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High intensity interval training has been described as the "holy grail" of exercise. It's a short, intense period of exercise that is known to burn more calories, break through plateaus and shed pounds.
While it can in fact burn more calories than your normal workout routine because you are really pushing yourself during those period of high intensity, there is a new claim that is really making headlines now. High intensity interval training can reverse ageing.
But can it really?
There was a research article published in the journal Cell Metabolism in March, 2017. The study found that HIIT reverses signs of aging at the cellular level, which is true, but it doesn't explain the entire picture when it comes to ageing.
According to Popular Science, this study found that the participants who participated in HIIT workouts for 12 weeks improved several general markers of health, like insulin sensitivity and muscle strength. It also reversed some changes in protein expression that are linked to aging, including some related to mitochondrial function. Mitochondria tend to worsen as we get older so improving their effectiveness helps to fight off the effects of ageing.
As the author of the Popular Science article, says "What’s still missing is the link between these cellular findings and meaningful outcomes for people. It’s great that HIIT helps our mitochondria to work better—it can only help our overall health. But it's hard to say exactly what that improved mitochondrial function will mean for you personally."
Bottom Line? HIIT exercise is a great tool for your exercise tool box. But it's not the only tool. Continue to do your regular workouts and add in HIIT training a few times a week to burn more calories and keep things fun. Continue to eat well and live a healthy, active lifestyle. All of these activities combined are the best way to age gracefully.
Download a free HIIT walking workout that I create here.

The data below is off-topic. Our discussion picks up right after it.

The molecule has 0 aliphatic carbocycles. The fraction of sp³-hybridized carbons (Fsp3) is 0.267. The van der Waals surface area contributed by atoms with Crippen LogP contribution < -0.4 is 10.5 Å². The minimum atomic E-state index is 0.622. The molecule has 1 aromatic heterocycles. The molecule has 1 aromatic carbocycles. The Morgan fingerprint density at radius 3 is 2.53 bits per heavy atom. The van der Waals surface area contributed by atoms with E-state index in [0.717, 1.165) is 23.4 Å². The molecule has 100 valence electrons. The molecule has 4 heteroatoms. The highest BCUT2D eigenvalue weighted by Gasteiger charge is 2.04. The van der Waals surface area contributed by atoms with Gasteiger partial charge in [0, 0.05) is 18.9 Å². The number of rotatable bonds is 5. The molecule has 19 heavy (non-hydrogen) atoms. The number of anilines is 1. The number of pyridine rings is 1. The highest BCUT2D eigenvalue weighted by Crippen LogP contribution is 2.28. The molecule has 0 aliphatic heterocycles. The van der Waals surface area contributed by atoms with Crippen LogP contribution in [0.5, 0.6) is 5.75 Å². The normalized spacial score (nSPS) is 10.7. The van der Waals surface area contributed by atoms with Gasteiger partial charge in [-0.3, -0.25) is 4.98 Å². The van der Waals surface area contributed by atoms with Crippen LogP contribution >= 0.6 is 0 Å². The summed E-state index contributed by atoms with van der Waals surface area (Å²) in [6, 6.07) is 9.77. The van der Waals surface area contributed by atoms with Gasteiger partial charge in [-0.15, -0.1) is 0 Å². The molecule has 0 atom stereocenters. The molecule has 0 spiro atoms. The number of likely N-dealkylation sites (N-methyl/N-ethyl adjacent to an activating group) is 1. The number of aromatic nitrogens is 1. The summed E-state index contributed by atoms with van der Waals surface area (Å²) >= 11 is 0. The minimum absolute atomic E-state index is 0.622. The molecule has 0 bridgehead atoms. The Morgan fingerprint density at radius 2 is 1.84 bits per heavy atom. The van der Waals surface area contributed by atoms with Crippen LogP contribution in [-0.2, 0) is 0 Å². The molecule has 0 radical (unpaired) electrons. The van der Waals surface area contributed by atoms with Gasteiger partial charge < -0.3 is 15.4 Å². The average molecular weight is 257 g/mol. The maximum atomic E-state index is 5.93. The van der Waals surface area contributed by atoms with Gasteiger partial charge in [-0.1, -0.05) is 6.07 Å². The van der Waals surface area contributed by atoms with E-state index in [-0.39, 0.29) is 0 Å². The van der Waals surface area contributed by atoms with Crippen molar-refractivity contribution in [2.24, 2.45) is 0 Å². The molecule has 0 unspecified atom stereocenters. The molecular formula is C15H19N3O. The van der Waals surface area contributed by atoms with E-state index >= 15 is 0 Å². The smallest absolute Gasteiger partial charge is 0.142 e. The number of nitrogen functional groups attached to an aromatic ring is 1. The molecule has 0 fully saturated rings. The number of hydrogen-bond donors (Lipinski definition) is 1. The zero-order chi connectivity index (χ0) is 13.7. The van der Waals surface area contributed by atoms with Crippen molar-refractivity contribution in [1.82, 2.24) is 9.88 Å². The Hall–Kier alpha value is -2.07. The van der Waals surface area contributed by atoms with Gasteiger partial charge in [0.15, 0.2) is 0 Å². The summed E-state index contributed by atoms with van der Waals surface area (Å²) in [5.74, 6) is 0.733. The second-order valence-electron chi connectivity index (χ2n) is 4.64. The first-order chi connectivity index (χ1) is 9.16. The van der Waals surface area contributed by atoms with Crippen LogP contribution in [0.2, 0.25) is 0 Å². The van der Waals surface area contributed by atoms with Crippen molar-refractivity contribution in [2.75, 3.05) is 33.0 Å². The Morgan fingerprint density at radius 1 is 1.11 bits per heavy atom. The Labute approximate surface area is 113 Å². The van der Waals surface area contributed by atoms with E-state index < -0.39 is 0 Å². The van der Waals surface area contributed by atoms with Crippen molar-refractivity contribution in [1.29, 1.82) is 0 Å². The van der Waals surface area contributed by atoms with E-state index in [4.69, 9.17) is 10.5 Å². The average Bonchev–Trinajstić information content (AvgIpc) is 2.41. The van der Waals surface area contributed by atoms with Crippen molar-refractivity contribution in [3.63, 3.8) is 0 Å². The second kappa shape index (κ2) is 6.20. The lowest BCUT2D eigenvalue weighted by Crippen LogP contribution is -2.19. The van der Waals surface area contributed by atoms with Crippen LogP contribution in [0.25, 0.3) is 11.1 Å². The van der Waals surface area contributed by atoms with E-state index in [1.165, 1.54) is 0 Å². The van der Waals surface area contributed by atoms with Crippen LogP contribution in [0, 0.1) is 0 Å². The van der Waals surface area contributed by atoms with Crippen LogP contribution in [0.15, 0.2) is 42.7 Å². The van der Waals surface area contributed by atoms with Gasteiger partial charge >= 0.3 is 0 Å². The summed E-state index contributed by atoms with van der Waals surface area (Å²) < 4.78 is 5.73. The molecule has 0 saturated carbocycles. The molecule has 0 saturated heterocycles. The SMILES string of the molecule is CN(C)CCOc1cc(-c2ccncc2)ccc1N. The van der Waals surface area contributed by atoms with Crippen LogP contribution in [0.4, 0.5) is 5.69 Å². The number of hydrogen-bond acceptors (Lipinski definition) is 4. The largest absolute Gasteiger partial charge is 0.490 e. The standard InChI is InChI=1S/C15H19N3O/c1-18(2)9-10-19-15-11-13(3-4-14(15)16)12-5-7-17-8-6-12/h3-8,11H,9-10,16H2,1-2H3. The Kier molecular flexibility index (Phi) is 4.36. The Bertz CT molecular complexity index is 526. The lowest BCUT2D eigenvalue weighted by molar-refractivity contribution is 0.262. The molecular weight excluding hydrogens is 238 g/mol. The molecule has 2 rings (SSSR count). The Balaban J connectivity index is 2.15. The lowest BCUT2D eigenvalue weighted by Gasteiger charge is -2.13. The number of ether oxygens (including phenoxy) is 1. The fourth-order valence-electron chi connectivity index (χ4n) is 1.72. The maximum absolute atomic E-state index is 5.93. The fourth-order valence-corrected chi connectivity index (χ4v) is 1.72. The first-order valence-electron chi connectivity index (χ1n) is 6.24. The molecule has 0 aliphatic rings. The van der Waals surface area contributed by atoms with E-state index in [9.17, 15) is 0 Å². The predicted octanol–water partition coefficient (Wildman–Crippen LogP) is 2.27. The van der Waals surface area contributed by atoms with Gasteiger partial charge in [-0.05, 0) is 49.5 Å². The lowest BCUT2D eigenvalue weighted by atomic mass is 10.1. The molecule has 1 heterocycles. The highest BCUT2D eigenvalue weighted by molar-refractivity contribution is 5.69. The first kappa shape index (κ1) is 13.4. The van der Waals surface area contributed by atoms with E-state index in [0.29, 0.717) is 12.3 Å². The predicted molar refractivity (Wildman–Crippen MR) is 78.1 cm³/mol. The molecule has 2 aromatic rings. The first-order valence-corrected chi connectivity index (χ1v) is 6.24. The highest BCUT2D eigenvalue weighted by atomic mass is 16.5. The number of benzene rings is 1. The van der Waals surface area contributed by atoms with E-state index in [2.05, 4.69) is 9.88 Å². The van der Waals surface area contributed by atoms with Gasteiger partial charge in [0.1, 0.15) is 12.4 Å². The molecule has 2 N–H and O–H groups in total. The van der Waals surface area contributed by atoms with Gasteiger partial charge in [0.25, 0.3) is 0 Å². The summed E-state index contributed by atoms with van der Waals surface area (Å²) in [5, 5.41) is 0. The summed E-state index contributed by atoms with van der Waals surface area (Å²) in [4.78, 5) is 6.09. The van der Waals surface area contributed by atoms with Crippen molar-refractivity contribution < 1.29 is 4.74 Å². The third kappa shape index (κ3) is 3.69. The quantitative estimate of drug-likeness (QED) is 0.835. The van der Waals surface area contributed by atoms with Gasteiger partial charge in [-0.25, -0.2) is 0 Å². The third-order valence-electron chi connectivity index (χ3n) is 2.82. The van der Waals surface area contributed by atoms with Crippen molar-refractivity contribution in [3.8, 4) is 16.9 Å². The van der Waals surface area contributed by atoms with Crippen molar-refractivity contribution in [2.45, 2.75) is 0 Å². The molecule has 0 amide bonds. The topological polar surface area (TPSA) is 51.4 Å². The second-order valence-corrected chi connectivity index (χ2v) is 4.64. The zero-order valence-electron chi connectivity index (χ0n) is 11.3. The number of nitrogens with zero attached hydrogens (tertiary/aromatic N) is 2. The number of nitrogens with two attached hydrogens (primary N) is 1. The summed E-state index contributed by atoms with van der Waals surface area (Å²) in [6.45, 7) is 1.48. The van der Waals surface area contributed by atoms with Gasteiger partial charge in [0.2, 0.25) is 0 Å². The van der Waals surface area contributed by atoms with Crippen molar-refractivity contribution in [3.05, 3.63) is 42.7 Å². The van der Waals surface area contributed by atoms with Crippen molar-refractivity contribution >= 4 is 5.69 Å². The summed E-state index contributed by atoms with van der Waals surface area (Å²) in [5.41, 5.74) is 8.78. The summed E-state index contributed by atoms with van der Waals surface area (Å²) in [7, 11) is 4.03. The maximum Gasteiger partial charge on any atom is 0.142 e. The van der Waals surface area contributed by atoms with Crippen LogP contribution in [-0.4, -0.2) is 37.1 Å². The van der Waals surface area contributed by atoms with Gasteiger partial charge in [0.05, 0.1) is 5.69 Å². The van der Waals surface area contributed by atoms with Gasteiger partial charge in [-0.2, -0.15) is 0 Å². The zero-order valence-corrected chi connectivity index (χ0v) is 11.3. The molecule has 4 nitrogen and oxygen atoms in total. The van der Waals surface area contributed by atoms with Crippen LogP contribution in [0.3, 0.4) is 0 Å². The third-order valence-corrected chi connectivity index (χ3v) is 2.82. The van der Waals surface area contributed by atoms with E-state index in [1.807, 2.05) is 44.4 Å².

Fitness trackers that can be worn on your wrist are very popular because of their convenience and ease of use. They can track several fitness markers, such as distance traveled, steps taken, calories burned and heart rate.
A new study set out to determine if these wrist worn fitness trackers are as accurate at tracking heart rate as the old fashioned chest strap heart rate monitor.
Researchers tested five different wrist worn fitness trackers across various types of exercise and intensity levels.
They found that "the standard chest strap was the most accurate regardless of the intensity of the workout or whether someone was using the treadmill, elliptical or stationery bike."
50 volunteers participated in this study and they tested the Apple Watch, Fitbit Blaze, Garmin Forerunner 235, and TomTom Spark Cardio. Volunteers were tested when doing light, moderate and high intensity exercise performing three types of activities, including the treadmill, stationary bike and elliptical.
The chest strap monitor closely matched readings from the electrocardiogram (EKG), which is the gold standard for measuring the heart's activity.
The wrist worn trackers were acceptable at reporting heart rate when at rest or on the treadmill but were inaccurate when tracking heart rate on the bike or elliptical.
What's useful about this study is that we are in an age of self monitoring our physical activity and health. Wrist worn fitness trackers are easy to use, to wear and are reasonably priced. But, we need to realize that they may not be as accurate as we believe them to be.
Due to the small sample size of this study, more research is needed to verify these results.
It certainly is an interesting area of research and I do believe that we will continue to see more research assessing the accuracy of wrist worn fitness trackers.
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Discover how to combine bodyweight exercises with your fitness walking routine to build stronger muscles, healthier bones and achieve higher levels of fitness.
My children bought me a Fitbit for Christmas and it really helps motivate me. I am always looking for new ways to get my steps in. One thing that proved